On July 13, Vancouver-based activist group AdBusters tweeted a call to Occupy Wall Street, and allegedly sparked the movement that has occupied global attention and public spaces.
After the mass influence of the Occupy Movement, the group went further this Christmas, by discouraging Consumerism during this holiday season, by advertising its OccupyChristmas campaign—which is its annual BuyNothing Christmas campaign with a name change for increased relevance.
Considering the mass influence of this activist group, this article looks at the organization’s structures, philosophies, and analyses its tactics from a theoretical approach to radical media.
A Horizontal Activist Network
AdBusters describes itself as “a global network of artists, activists, writers, students, educators and entrepreneurs who aim to advance the new social activist movement of the information age through media.”
The network is multi-vocal, but is united by an anti-corporation, anti-consumerist outlook that challenges the Neoliberal consumerism prevalent in contemporary Western society.
The organization publishes an activist journal with alternative textual and visual content aimed at providing social commentary, and has led mass resistance campaigns.
AdBusters has created a participatory activist network, using its magazine and website for global political debate and mass engagement and mobilization against Consumerism.
Adbusters publishes one of the world’s most well known activist magazines, which creates a network of people based on a shared discontent with corporation control and consumerism of Western Neoliberal society.
The magazine contains both visual and textual formats, ranging from philosophical articles to activist commentary and artwork., which challenge prevalent media images promoting consumerism, and encourages its readers to do the same.
Globalization has allowed a greater ease in diffusing ideas, linking like-minded groups in different parts of the world. In this globalized environment, AdBusters has overcome geographic boundaries, reaching an audience of 120 000 individuals worldwide. It provides a platform where geographically dispersed subscribers and readers of its magazine and website can realize the existence of other individuals and communities with similar political and social views.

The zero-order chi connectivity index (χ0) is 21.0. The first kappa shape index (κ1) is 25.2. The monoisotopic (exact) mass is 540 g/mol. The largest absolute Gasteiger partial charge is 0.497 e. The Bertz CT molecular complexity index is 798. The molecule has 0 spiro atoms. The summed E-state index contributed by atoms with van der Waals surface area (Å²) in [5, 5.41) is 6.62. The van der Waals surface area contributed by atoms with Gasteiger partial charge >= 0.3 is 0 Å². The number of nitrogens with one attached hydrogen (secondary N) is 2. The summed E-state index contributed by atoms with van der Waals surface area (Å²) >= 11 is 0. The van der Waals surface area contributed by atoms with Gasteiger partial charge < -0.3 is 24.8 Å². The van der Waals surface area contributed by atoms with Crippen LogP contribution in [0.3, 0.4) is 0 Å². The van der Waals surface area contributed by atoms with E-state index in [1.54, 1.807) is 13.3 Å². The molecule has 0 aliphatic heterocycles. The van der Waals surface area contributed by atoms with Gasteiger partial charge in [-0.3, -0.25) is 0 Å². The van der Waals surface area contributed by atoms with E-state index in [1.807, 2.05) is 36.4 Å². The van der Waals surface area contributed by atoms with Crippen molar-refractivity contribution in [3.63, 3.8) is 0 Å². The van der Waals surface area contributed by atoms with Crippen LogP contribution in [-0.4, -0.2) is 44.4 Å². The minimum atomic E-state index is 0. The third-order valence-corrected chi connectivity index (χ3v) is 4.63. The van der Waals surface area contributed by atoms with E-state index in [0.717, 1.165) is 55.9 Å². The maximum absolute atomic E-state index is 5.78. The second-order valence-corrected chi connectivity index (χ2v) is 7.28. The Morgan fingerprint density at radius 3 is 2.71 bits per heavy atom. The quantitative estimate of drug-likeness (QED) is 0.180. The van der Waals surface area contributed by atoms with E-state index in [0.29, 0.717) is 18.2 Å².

Tackling Political Apathy
The content largely focuses on rethinking people’s status as passive consumers, by considering the possibilities for participating in cultural production through culture jamming.
Adbusters has become a network for activists, as the publication not only exposes readers to new ideas and ways of thinking, but also asserts the prevalence of existing ones, in an attempt to create solidarity between activists.
AdBusters breaks down the modern dichotomy between personal and public issues, by providing a platform where social issues may be discussed. Challenging contemporary capitalist society and the rigid dichotomies that operate within in is one of tactical media’s main concerns.
AdBusters questions the Neoliberal philosophy that failure, poverty and misery are personal problems unconnected to broader social or political conditions, and do not warrant collective action.
The organization clearly opposes this distinction between the personal and social, as evident on its website, which states that the magazine is “dedicated to examining the relationship between humans and their physical and mental environment.” To this end, the organization’s website allows activists to discuss issues and share strategies for creating social awareness.
For the AdBusters group, engagement and dialogue with one’s environment is possible only by making apparent mass manipulation by corporations, which is the root cause of many social issues. Thus, the group challenges Neoliberal individualism and the isolation that results from it, by creating a space for social analysis.
While AdBusters magazine’s editors and producers are united through a joint distaste for corporations, the magazine breaks down the modernist distinction between authors and audience, allowing a plurality of debates to circulate. The magazine can be seen as providing a “staging ground for an experimental public sphere,” where a diversity of content and viewpoints co-exist.
The magazine content comprises readers’ unsolicited textual and art submissions that remain largely unchanged by the small staff of editors. While the magazine follows alternative media’s concern for allowing a plurality of voices to circulate, it does not follow its concern with structural and editorial transparency.
Although the content that the editors publish is largely not tampered with, it cannot be determined to what extent contributions are censored, or what the selection process is. Indeed, on the group’s website the only submission guidelines provided are to “read the magazine before submitting any ideas” and that “the perfect submission offers a fresh angle on our world.”
There is no hint provided as to whether submissions can be too radical, too left wing, or even too experimental. Thus, while AdBusters blurs the distinction between producers and consumers, it does not completely eradicate it.
AdBusters follows tactical media’s affinity for culture jamming as a resistance tactic to resist consumerism and to re-create commercial culture. It actively encourages its readers to engage in cultural jams and to submit relevant evidence for publication in the magazine, thereby promoting community participation in creative acts.
Tactical media engages in culture jams to convert easily identifiable images into questions regarding corporate responsibility and the “true” environmental and human costs of consumption.